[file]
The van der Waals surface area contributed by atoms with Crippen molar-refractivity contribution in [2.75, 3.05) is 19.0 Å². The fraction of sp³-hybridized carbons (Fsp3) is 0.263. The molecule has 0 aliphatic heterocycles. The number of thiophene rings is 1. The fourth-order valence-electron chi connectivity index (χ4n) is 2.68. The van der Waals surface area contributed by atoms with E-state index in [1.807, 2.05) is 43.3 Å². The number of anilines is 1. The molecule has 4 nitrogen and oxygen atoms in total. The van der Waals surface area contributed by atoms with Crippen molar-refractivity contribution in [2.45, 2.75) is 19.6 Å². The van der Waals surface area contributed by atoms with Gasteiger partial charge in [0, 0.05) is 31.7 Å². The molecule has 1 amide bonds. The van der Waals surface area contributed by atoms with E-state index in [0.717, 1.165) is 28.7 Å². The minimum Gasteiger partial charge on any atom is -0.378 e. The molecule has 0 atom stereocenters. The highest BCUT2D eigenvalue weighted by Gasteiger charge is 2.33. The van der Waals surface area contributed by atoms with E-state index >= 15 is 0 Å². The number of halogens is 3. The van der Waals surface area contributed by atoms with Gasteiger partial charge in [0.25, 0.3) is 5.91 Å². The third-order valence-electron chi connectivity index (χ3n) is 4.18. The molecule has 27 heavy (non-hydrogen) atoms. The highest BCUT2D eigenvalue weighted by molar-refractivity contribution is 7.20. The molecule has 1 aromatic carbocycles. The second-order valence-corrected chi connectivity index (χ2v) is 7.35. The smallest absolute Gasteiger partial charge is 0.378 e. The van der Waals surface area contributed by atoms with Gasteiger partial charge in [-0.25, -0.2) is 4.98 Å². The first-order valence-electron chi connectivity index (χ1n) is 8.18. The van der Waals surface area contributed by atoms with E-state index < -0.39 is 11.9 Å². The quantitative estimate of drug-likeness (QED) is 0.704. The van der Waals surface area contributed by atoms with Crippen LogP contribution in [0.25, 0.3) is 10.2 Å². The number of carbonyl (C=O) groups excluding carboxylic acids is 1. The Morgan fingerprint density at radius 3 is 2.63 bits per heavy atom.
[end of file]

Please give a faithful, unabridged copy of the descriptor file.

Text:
The van der Waals surface area contributed by atoms with Crippen molar-refractivity contribution in [2.75, 3.05) is 19.0 Å². The fraction of sp³-hybridized carbons (Fsp3) is 0.263. The molecule has 0 aliphatic heterocycles. The number of thiophene rings is 1. The fourth-order valence-electron chi connectivity index (χ4n) is 2.68. The van der Waals surface area contributed by atoms with E-state index in [1.807, 2.05) is 43.3 Å². The number of anilines is 1. The molecule has 4 nitrogen and oxygen atoms in total. The van der Waals surface area contributed by atoms with Crippen molar-refractivity contribution in [2.45, 2.75) is 19.6 Å². The van der Waals surface area contributed by atoms with Gasteiger partial charge in [0, 0.05) is 31.7 Å². The molecule has 1 amide bonds. The van der Waals surface area contributed by atoms with E-state index in [0.717, 1.165) is 28.7 Å². The minimum Gasteiger partial charge on any atom is -0.378 e. The molecule has 0 atom stereocenters. The highest BCUT2D eigenvalue weighted by Gasteiger charge is 2.33. The van der Waals surface area contributed by atoms with E-state index >= 15 is 0 Å². The number of halogens is 3. The van der Waals surface area contributed by atoms with Gasteiger partial charge in [0.25, 0.3) is 5.91 Å². The third-order valence-electron chi connectivity index (χ3n) is 4.18. The molecule has 27 heavy (non-hydrogen) atoms. The highest BCUT2D eigenvalue weighted by molar-refractivity contribution is 7.20. The molecule has 1 aromatic carbocycles. The second-order valence-corrected chi connectivity index (χ2v) is 7.35. The smallest absolute Gasteiger partial charge is 0.378 e. The van der Waals surface area contributed by atoms with Gasteiger partial charge in [-0.25, -0.2) is 4.98 Å². The first-order valence-electron chi connectivity index (χ1n) is 8.18. The van der Waals surface area contributed by atoms with E-state index < -0.39 is 11.9 Å². The quantitative estimate of drug-likeness (QED) is 0.704. The van der Waals surface area contributed by atoms with Crippen LogP contribution in [0.25, 0.3) is 10.2 Å². The number of carbonyl (C=O) groups excluding carboxylic acids is 1. The Morgan fingerprint density at radius 3 is 2.63 bits per heavy atom.